I can't think of how to label my illustration for this question... I need someone to direct me in the right way.
A baseball diamond is a square with sides of length 90 ft. A batter hits the ball and runs toward first base with a speed of 26 ft/s.
At what rate is his distance from second base changing when he is halfway to first base?

- anonymous

- Stacey Warren - Expert brainly.com

Hey! We 've verified this expert answer for you, click below to unlock the details :)

- schrodinger

I got my questions answered at brainly.com in under 10 minutes. Go to brainly.com now for free help!

- anonymous

|dw:1434166696015:dw|

- anonymous

I've misplaced #1 and 3 but it shouldn't make a difference

- anonymous

@ganeshie8 thank god you're here! Can you help me on this?

Looking for something else?

Not the answer you are looking for? Search for more explanations.

## More answers

- ganeshie8

|dw:1434167956990:dw|

- anonymous

Mhmm and how do I label the info given in the question

- ganeshie8

|dw:1434168228668:dw|

- ganeshie8

apply pythagorean theorem, differentiate and do the usual stuff

- wolf1728

Just to make things easier, most people visualize a baseball diamond with home plate at the bottom, 1st base on the left, etc.

##### 1 Attachment

- anonymous

So is this what I have to do...
\[90^2+(90-x)^2=y^2\]
\[2(90-x)=2yy'\]
\[y'=\frac{ 2(90-x) }{ 2y }\]

- Michele_Laino

hint:
using the drawing of @ganeshie8 we can write:
\[y = \sqrt {{{90}^2} + {x^2}} \]
furthermore, please keep in mind that:
\[x = x\left( t \right) = vt = 26t\]

- anonymous

Wouldn't it be
\[y=\sqrt{90^2+(90-x)^2}\]

- Michele_Laino

the right triangle is:
|dw:1434170152802:dw|

- anonymous

I'm a bit confused

- Michele_Laino

when I write:
\[y\left( t \right) = \sqrt {{{90}^2} + x{{\left( t \right)}^2}} \]
am I right?

- Michele_Laino

@Tracy96

- anonymous

yes

- Michele_Laino

|dw:1434170615708:dw|

- Michele_Laino

ok, now try to differentiate y(t) with respect to the time t, what do you get?

- Michele_Laino

please keep in mind that you have to use the chain rule, since:
\[x = x\left( t \right) = vt = 26t\]

- anonymous

Just a quick question, why is it x(t) on one of the legs?

- Michele_Laino

it is the distance between the current position of the player, from the first base

- Michele_Laino

|dw:1434170805543:dw|

- anonymous

Ok got it

- Michele_Laino

ok! Now what is:
\[\frac{{dy}}{{dt}} = y' = ...\]?

- anonymous

Is it
\[y'=\frac{ 1 }{ 2 }\sqrt{(x(t))^2 + 90^2} \times2x(t)x'(t)\] ??

- Michele_Laino

use this rule:
\[y = \sqrt x , \Rightarrow y' = \frac{1}{{2\sqrt x }}\]

- anonymous

\[\frac{ 2x(t)x'(t) }{ 2\sqrt{x(t)^2+90^2} }\]
like that?

- Michele_Laino

that's right!

- anonymous

Relief! haha ok now what?

- Michele_Laino

now, as I wrote before, we have:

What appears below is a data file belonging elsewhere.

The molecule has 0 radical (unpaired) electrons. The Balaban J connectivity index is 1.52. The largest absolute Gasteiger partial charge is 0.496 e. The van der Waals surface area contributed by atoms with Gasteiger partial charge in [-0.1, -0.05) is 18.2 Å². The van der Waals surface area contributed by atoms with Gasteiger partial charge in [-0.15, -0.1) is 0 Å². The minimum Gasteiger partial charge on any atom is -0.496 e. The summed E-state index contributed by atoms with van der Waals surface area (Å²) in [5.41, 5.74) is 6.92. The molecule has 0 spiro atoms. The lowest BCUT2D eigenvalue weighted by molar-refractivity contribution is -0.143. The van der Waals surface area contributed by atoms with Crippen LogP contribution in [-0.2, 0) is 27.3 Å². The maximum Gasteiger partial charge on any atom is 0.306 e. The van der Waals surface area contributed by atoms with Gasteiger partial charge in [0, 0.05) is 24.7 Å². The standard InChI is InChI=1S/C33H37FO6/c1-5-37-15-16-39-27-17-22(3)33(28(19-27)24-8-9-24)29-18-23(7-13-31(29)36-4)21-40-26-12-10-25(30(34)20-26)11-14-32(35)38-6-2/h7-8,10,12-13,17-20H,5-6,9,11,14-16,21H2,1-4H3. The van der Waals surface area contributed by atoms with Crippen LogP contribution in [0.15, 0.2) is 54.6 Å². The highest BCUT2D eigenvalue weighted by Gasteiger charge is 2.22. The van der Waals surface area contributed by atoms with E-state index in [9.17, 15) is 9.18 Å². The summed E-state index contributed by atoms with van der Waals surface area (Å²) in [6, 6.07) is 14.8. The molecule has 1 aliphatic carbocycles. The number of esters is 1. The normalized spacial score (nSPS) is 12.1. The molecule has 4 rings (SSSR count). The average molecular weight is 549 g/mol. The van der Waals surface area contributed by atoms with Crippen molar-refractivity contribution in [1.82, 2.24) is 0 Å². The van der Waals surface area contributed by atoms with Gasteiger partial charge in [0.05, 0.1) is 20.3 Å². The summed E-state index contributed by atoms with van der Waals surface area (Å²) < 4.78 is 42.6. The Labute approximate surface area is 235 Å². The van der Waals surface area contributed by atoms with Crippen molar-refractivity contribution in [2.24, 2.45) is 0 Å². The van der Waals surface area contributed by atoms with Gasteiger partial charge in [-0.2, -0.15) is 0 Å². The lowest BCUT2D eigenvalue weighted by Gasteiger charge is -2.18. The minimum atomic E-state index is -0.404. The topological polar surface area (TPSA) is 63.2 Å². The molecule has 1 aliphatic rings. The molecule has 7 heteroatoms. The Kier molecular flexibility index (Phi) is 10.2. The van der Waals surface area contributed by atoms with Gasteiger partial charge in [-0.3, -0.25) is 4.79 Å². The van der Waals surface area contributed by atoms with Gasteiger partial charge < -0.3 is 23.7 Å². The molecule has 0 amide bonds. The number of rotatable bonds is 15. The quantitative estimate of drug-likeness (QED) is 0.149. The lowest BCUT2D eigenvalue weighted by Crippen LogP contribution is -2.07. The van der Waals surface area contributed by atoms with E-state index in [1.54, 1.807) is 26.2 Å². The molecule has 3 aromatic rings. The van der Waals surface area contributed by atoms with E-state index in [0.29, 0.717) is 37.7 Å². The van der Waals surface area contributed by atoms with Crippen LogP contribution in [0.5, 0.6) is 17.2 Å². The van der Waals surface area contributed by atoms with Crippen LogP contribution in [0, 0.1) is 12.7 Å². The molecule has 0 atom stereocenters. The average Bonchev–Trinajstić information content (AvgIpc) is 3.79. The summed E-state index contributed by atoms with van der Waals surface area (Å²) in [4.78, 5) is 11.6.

\[x = x\left( t \right) = vt = 26t\]

- Michele_Laino

so, what is:
\[x' = \frac{{dx}}{{dt}} = ...?\]

- anonymous

26 ?

- Michele_Laino

perfect!

- Michele_Laino

next, we have to substitute the expression of x and its derivative, into the above firtst derivative of y(t)

- anonymous

Wait so why is x(t) = vt ?
Is that coming from ---> distance = velocity * time

- Michele_Laino

yes! I think that in your exercise, it is supposed that the motion of the player is an uniform motion

- anonymous

Ohh gotcha!
So we first find y' and then x' and then substitute x' into the equation we got from y'... am i following?

- Michele_Laino

yes!

- anonymous

Alrighty! So then
\[y'=\frac{ 52x(t) }{ 2\sqrt{x(t)^2 +90^2} }\] right?

- Michele_Laino

ok! Now simplify:
52/2=26 and substitute x= vt

- anonymous

Ohh so \[y'=\frac{ 26(26t) }{ \sqrt{(26t)^2+90^2} }\]

- Michele_Laino

that's right!

- anonymous

Great!

- Michele_Laino

next we have to compute the time at which the player is at midpoint between the first base and the home plate

- Michele_Laino

in other words we have to solve this equation:
\[45 = 26t\]
what is t?

- anonymous

t = 1.73

- Michele_Laino

ok!

- anonymous

or should i leave it as a fraction 45/26 ?

- Michele_Laino

finally, replace t with 1.73 into your last formula for y' (t), and you will get your answer

- Michele_Laino

better is the fraction form

- anonymous

Right cuz then I can cancel things out and at the end i get 25/90

- Michele_Laino

please wait I'm checking your computation

- anonymous

Oh wait i made a mistake

- anonymous

\[\frac{ 25(45) }{ \sqrt{45^2 +90^2} }\]

- Michele_Laino

ok!

- anonymous

Is that correct?

- Michele_Laino

yes!

- anonymous

Ahhh awesome!! I really bugged you didn't I?

- Michele_Laino

It is all right! :)

- anonymous

Thanks so much!! I have one more question about this problem xD

- Michele_Laino

ok! I can help you!

- anonymous

Oh my goodness I love you so much! :D
It's also asking to find at what rate the player's distance from third base is changing at the same moment... would I have to start all over?

- Michele_Laino

yes! I think so!

- anonymous

Oh no! :S

- Michele_Laino

it is necessary, since we have to rewrite the function y(t), after that the procedure is the same as before

- anonymous

|dw:1434173455402:dw|
is this drawing right?

- Michele_Laino

if we pick as origin of our x-axis the first base, then we have:
|dw:1434173776450:dw|
so:
\[y\left( t \right) = \sqrt {{{90}^2} + {{\left\{ {90 - x\left( t \right)} \right\}}^2}} \]

- anonymous

Ohhh so now I get what's happening!

- anonymous

That's gonna be the only difference correct?

- Michele_Laino

correct!

- anonymous

Otherwise I just do the same thing as before

- Michele_Laino

yes! the procedure is the same as before, only the function y(t) is different

- anonymous

I honestly don't know how to thank you!! You're a lifesaver! Many thanks!

- Michele_Laino

:)

Looking for something else?

Not the answer you are looking for? Search for more explanations.